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We’ve all seen the brain-scan images that are supposed to tell us something about which parts of our brain are most and least stimulated during certain activities. Doctors use the technology, known as Electroencephalography, or EEG, to test for brain disorders like epilepsy or the extent of the trauma from a brain injury, according to the Mayo Clinic. EEG is also often used in attempts to better understand how certain stimuli, like video games, affect our brains.

Almost all of the news reporting involving EEG technology comes from studies performed by academic or medical researchers in a lab setting. But what if journalists could conduct their own brain-activity studies pegged to the news?

Enter the MindWave Mobile 2 from a company called NeuroSky Inc. It looks like a phone headset, but it measures the alpha and beta waves emanating from the brain and feeds that data to a mobile phone app.

The marketing materials for the product say that it can “monitor your levels of attention and relaxation” in response to music or other prompts. In addition to 100 or so brain-training and educational apps, there are free developer tools to allow users to devise their own uses for the product.

The MindWave Mobile 2 could be useful as a way to crowdsource a study about the effects of social media on our brains. A reporter could seek volunteer readers to wear the headset during certain hours a day for a certain amount of time.

To capture a before-and-after picture of the data, the reporter could have two groups wear the headset during defined periods for a month. Neither group would use social media during that month. Then Group 1 could start using social media again, while Group 2 continues to abstain. Then a comparison of attentiveness and other qualities could be compared between the two groups.

This technology is highly imperfect, and its data shouldn’t be seen as conclusive. But on a micro level, it could be used to inform the policies of school districts. For example, if my district were proposing to do away with physical books in favor of digital books, I might want to conduct a small study on local schoolchildren, comparing the brainwaves of those using paper books vs. e-books. The results might influence the local debate over whether the additional screen time is healthy or not for that community.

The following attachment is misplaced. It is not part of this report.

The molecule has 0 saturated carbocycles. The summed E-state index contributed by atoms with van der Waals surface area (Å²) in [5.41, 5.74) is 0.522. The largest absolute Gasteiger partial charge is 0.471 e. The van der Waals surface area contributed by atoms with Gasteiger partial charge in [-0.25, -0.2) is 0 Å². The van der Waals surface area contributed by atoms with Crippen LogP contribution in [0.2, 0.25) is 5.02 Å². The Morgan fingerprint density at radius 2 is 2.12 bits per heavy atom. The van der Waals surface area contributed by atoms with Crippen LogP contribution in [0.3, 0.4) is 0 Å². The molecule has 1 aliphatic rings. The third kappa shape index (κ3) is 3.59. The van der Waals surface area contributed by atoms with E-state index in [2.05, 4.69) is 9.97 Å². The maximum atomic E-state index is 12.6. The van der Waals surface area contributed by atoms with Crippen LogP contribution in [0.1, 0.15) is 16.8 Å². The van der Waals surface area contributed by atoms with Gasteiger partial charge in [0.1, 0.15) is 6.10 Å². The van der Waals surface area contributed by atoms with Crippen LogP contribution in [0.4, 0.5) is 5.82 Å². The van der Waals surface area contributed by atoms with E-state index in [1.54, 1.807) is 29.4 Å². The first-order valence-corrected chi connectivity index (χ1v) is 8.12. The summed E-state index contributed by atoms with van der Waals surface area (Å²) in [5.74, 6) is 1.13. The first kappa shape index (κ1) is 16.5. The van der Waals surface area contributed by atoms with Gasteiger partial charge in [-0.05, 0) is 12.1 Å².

Beep Beeeeeeeep!!! Using the SparkFun Sound Detector to Test a Traffic Theory


I haven’t been in local journalism since the mid-1990s, when I left Newsday to join a national tech magazine. Ever since, my jobs have been national or international in scope.

But for my field test for Emerging Media Platforms, I’m planning to go local. HYPERlocal.

Like, my house local.

My family and I moved into this house in Pelham, N.Y., two years ago. We knew we were choosing a busy street — Boston Post Road, also known as Route 1, which traces the path of the colonial postal route from New York to Boston. It has a double-yellow line and is a conduit between two major highways, the Hutchinson River Parkway and Interstate 95.

Soon after we moved in, we noticed a problem. The traffic on the south side (our side) of the road heading east from the Hutch to I95 narrows from two lanes to one lane just before traffic reaches my house. Even though the speed limit is 30 miles per hour, motorists often battle for the lead position as they approach the merge into one lane. This dangerous game of chicken often results in near-misses, punctuated by drivers leaning on their horns.

Soon after we moved in, I petitioned the Pelham Manor village board to address the problem. The village responded by putting up a temporary speed sign showing motorists how fast they were going, and that slowed down traffic a bit. Then the village installed a sign about a block short of my house, warning drivers that a merge was approaching.

This has helped, but we still hear close calls on a regular basis. The village is reluctant to take any additional action, citing the fact that no accidents have been reported at that section of road.